Entertainment was also greatly improved to attract larger crowds. In the late 1930’s B. Ward Beam was contracted to provide the show. He brought a review of 24 girls all dressed in beautiful full length gowns. Along with this review were two comedians. Jackie Gleason was part of this team and appeared two different years on the Centreville stage. It is said that Mr. Gleason spent part of each afternoon before the show mixing and kneading large amounts of bread dough in tubs to use in their act to throw at each other. This was the first time in the history of the fair that it became necessary to hold two shows nightly after Wednesday to accommodate the crowds. The next year an addition was made to the grandstand.
After Mr. Beam brought shows for two years, Barns and Caruthers, the largest booking house in the world was hired. This company provides excellent shows for the fair to this day. Mr. Sam Levy, a veteran member of this company, is still active at the age of ninety. Last spring, Mr. Schrader was invited to attend a banquet held in Mr. Levy‟s honor at Chicago. Six hundred guests from all over the world were present, only two were invited from Michigan.
Weather made the news in 1940. It rained so constantly there was only one show at the fair and that was on Monday night. By Friday it had turned cold and a wet snow fell collapsing several tents. Since the week had been such a financial loss the show and carnival agreed to stay over until Sunday on a percentage basis. It rained Sunday too, so they moved out and the gates closed. After that discouraging experience there was some talk of leasing the grounds but this ideas was soon dropped and the fair went on as usual the next year.
A fair wouldn’t be a fair without rides and the Gooding Company has provided amusements for many years. Today there is a variety of equipment as compared to the three rides introduced at Centreville in the early „20‟s. The Gooding Company is the largest of its kind in the world. It is interesting to note that Mr. Gooding started out with a steam engine and a merry-go-round. It is also of interest to find that with all of the new and different space age rides the merry-go-round is still a best seller.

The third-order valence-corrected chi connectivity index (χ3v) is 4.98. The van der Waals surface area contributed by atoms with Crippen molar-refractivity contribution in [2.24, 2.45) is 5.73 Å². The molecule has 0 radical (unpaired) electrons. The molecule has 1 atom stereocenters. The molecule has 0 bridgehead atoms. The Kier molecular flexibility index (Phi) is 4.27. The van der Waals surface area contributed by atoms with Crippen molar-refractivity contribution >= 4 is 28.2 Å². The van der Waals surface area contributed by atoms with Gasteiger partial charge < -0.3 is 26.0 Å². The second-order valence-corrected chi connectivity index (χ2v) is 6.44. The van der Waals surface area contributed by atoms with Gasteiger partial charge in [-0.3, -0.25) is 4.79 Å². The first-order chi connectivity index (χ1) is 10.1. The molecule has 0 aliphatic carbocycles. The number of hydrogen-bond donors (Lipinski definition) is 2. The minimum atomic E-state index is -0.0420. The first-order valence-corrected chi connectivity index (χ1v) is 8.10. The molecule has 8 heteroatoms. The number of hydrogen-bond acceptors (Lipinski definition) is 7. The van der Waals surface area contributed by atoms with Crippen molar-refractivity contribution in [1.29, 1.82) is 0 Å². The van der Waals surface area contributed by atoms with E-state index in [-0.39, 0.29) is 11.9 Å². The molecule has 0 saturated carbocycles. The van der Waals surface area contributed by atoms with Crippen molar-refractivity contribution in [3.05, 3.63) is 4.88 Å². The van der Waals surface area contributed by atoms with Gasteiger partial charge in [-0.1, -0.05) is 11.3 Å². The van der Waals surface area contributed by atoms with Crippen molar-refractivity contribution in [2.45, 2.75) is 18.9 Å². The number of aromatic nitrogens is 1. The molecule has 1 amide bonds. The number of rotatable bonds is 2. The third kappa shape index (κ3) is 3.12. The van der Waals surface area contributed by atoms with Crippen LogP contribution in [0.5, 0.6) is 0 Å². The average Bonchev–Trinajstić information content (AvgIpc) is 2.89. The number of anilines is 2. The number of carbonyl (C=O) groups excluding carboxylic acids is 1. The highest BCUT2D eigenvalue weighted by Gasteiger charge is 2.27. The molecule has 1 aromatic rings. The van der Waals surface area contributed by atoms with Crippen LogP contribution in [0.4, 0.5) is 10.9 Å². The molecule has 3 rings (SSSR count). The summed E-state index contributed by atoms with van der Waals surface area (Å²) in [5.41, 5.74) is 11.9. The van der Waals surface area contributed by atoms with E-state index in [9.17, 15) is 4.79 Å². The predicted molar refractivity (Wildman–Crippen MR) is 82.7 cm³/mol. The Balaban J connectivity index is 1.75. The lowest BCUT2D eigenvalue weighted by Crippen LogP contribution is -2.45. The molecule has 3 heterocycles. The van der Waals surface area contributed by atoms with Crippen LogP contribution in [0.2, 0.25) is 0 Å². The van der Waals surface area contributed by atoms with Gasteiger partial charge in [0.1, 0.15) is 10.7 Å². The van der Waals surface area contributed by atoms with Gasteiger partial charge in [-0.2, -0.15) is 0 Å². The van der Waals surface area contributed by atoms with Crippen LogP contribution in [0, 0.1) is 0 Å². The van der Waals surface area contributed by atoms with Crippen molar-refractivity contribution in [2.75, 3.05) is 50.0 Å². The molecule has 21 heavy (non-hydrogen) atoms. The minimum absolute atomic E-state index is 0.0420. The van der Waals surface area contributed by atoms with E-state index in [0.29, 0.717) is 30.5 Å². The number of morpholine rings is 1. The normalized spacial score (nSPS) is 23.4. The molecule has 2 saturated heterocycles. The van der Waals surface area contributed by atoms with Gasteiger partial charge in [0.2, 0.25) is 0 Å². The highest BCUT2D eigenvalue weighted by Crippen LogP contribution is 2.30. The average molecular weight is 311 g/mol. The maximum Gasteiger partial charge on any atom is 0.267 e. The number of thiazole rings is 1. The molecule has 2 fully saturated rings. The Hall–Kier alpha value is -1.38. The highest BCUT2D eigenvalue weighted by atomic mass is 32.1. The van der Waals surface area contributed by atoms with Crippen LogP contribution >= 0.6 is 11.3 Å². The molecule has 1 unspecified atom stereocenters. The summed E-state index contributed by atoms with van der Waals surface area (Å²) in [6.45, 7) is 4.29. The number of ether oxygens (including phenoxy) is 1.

Today only a few of the original buildings remain on the fairgrounds. The size of the grounds has increased from 18 acres in 1877 to 105 acres in 1966. The sod racetrack is now just a memory and has long since been replaced by the clay track of today. Many feel we possess the fastest track in the state of Michigan and spectators come from great distances to see quality harness racing. The treasury this year has a balance of well over One hundred forty thousand dollars as opposed to $5.05 in 1925. The electricity consumed on the grounds during fair week now costs around $4,000.00 and lights the area like a city. This is a striking contrast to the few dim bulbs at the first night show. Well lighted and ventilated buildings are to be found on the grounds. Improvements are being made every year.
To say the very least, the progress in the last fifty years has been a true success story. When asked why the Centreville Fair has grown while, many others have decresased or failed, Mr. Schrader said, “Because many people have given willingly of their time and effort.”
Just a few years ago, the Centreville Fair was rated third among five award winners by the International Association of Fairs. This is without question a high honor and we of the Lions Club feel it was truly deserved. We take our hats off in a gesture of gratitude to all who have made the fair what it is today. We also wish the fair every success as it meets the challenges of the future.